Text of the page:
Is Transferring Colorado River Water Rights a Feasible Water Supply Solution?

Share
colorado-river-65521_640

It is widely recognized that the Colorado River is presently over-allocated and that its flow is diminishing over time.

In 2014, the Arizona Department of Water Resources concluded that a sustainable water supply to support projected growth in the Verde River watershed will require importation of water from outside this area within the next 25 to 100 years.

A potential long-term solution for sustainability suggested by ADWR involved exchanging Colorado River water for water derived via pipeline from a desalination plant either on the Pacific Ocean or the Sea of Cortez.

Earlier, a cooperative study by the Bureau of Reclamation and Yavapai County’s Water Advisory Committee estimated a water-supply shortfall between 45,000 and 80,000 acre-feet per year by 2050 for the Verde River watershed.

The BOR-WAC study suggested that water imported from the Colorado River might be a potential source of additional water. However, it is widely recognized that the Colorado River is presently over-allocated and that its flow is diminishing over time. A 2012 study of the Colorado River’s ability to support the increased future water demand of continued population growth was undertaken by the BOR in cooperation with the seven states within the Colorado River’s basin (Wyoming, Colorado, Utah, New Mexico, Nevada, California, and Arizona).

The study concluded that, “in the absence of timely action to ensure sustainability, there exists a strong potential for significant imbalances between water supply (from the river) and demand in coming decades.”

The Colorado River has been characterized as the most highly controlled and regulated river in the country. Managed by the BOR, its waters are controlled by federal law and have been divided by international treaty between the U.S. and Mexico.

Within the U.S. its water is further allotted between the upper basin states (Wyoming, Colorado, Utah, and New Mexico) and the lower basin states (Nevada, California, and Arizona) by interstate compact, acts of Congress, and decisions of the U.S. Supreme Court. Arizona also receives a small amount of water from the upper basin allotment. The latter is presently used by the Navajo Power Generating plant in Page, and a significant amount of power generated by the plant is used by the Central Arizona Project (CAP).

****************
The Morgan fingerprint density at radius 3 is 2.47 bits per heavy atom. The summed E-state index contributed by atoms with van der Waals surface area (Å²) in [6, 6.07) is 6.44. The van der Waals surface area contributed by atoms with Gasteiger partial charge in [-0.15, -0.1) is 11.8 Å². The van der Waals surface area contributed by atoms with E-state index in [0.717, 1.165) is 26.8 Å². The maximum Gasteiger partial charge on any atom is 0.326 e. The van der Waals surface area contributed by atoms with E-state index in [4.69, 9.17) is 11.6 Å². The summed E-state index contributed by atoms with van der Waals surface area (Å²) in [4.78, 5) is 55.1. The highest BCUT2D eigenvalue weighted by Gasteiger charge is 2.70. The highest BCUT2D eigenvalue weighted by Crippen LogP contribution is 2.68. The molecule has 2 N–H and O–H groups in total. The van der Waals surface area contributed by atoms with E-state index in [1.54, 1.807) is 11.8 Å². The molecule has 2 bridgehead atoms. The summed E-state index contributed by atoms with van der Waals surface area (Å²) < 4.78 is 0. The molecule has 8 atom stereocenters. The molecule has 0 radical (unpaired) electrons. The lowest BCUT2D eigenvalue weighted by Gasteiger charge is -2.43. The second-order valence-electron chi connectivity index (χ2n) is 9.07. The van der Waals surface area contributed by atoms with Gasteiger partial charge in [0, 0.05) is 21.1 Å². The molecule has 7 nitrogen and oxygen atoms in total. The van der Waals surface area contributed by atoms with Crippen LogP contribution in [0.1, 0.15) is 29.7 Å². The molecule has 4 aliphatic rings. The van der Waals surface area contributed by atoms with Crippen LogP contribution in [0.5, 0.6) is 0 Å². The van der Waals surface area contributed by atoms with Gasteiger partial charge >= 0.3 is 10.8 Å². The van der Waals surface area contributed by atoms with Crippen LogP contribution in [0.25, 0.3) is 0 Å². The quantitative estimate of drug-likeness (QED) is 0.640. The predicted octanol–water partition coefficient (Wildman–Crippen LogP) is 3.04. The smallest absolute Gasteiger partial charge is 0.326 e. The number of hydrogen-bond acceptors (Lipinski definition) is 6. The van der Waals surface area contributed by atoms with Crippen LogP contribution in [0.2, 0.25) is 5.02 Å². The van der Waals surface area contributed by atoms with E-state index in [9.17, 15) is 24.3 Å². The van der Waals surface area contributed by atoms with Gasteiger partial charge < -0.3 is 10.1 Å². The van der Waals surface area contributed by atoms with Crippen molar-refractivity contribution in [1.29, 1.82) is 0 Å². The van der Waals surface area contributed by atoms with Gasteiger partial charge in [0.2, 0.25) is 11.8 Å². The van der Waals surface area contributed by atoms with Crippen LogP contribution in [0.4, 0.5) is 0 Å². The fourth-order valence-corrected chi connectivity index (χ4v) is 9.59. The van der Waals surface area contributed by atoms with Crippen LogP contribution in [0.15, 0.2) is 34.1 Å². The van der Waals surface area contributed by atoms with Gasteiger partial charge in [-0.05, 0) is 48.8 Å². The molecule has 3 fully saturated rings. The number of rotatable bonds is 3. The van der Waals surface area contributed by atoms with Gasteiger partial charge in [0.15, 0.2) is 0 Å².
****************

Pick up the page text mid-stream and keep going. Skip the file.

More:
Allotment of Colorado River water by the BOR is based upon the above laws and decrees and the concept of first in time, first in right. For all practical purposes, Arizona utilizes it full allotment of water: 2.8 million acre-feet per year from the allotment of the lower-basin states and 50,000 acre-feet per year from the allotment of the upper-basin states.

Arizona’s right to use CAP water, approximately 1.6 million acre-feet per year, from the lower-basin allotment, however, is not senior to the rights of Nevada and California. Consequently this water is subject to being reduced under low-flow conditions. Projections by the BOR presently predict that Arizona’s allocation may be reduced for the first time in 2016 or soon thereafter.

Given that Arizona is presently using its full allocation, the only way that those without present rights, such as Yavapai County, can receive water from the river is by reallocation and purchase of rights from an existing rights holder.

This approach has been the subject of much interest and speculation for some years now by many entities within the state that need water for growth, as well as by legal firms, and it is understood to be fraught with legal, political, engineering, and economic problems, to name a few.

Already there is competition among entities in the state that would like to have new or increased access to Colorado River water. This point is probably best illustrated in a paper printed in the Arizona Law Review (Vol. 49, 2007, paper No. 07-05) discussing the legal issues involved with transferring rights to Colorado River water.

It provides the following exchange between a psychiatrist and his patient wherein the patient states “They’re out to get me,” to which the psychiatrist replies, “You’re paranoid.”

“That may be true,” replies the patient, “but they are still after me.”

Clearly, not everyone is going to want to give up their rights.

The substantial challenges that must be overcome to obtain Colorado River water will require decades rather than years to accomplish if it can be accomplished at all. In the meantime, Yavapai County’s population is still expected to grow and with it will come a demand for additional water.

Given this situation, and the fact that Yavapai County is not actively looking for any outside source of water, it is imperative that the county immediately begins to look into ways that would allow us to live on a sustainable level within our existing means.


Article by Bill Meyer, Retired Hydrologist,
Board Member of the Verde River Basin Partnership
November 2015
Published in the Verde Independent as “Water Policy Must be Based on Sustainability”

×

Tell a Friend